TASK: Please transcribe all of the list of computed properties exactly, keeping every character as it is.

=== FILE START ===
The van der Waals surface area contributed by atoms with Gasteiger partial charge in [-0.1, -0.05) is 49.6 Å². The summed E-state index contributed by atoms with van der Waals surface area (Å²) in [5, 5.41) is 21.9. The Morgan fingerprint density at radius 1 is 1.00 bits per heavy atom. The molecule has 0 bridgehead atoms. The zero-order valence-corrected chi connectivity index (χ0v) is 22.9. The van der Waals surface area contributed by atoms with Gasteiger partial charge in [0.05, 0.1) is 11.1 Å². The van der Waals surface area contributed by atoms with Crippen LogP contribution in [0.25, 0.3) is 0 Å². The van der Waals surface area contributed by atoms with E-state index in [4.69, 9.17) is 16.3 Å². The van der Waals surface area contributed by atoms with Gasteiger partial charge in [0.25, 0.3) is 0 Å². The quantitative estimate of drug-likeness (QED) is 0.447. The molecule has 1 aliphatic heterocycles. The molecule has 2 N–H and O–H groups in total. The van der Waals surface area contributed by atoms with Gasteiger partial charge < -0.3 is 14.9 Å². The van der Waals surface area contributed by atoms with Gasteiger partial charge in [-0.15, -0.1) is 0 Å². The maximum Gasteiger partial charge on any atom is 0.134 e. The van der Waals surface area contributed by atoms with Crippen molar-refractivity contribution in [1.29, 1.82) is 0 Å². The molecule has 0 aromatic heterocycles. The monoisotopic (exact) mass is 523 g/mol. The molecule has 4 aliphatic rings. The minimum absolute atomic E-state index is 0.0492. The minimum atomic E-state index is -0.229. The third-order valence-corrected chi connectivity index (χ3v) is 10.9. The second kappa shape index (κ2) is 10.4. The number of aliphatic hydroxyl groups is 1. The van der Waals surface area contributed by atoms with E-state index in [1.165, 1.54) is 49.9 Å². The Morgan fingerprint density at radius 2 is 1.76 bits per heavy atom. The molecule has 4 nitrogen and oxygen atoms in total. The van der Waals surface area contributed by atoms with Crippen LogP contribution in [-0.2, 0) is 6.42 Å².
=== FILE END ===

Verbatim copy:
The van der Waals surface area contributed by atoms with Gasteiger partial charge in [-0.1, -0.05) is 49.6 Å². The summed E-state index contributed by atoms with van der Waals surface area (Å²) in [5, 5.41) is 21.9. The Morgan fingerprint density at radius 1 is 1.00 bits per heavy atom. The molecule has 0 bridgehead atoms. The zero-order valence-corrected chi connectivity index (χ0v) is 22.9. The van der Waals surface area contributed by atoms with Gasteiger partial charge in [0.05, 0.1) is 11.1 Å². The van der Waals surface area contributed by atoms with Crippen LogP contribution in [0.25, 0.3) is 0 Å². The van der Waals surface area contributed by atoms with E-state index in [4.69, 9.17) is 16.3 Å². The van der Waals surface area contributed by atoms with Gasteiger partial charge in [0.25, 0.3) is 0 Å². The quantitative estimate of drug-likeness (QED) is 0.447. The molecule has 1 aliphatic heterocycles. The molecule has 2 N–H and O–H groups in total. The van der Waals surface area contributed by atoms with Gasteiger partial charge < -0.3 is 14.9 Å². The van der Waals surface area contributed by atoms with Gasteiger partial charge in [-0.15, -0.1) is 0 Å². The maximum Gasteiger partial charge on any atom is 0.134 e. The van der Waals surface area contributed by atoms with Crippen molar-refractivity contribution in [1.29, 1.82) is 0 Å². The molecule has 0 aromatic heterocycles. The monoisotopic (exact) mass is 523 g/mol. The molecule has 4 aliphatic rings. The minimum absolute atomic E-state index is 0.0492. The minimum atomic E-state index is -0.229. The third-order valence-corrected chi connectivity index (χ3v) is 10.9. The second kappa shape index (κ2) is 10.4. The number of aliphatic hydroxyl groups is 1. The van der Waals surface area contributed by atoms with E-state index in [1.165, 1.54) is 49.9 Å². The Morgan fingerprint density at radius 2 is 1.76 bits per heavy atom. The molecule has 4 nitrogen and oxygen atoms in total. The van der Waals surface area contributed by atoms with Crippen LogP contribution in [-0.2, 0) is 6.42 Å².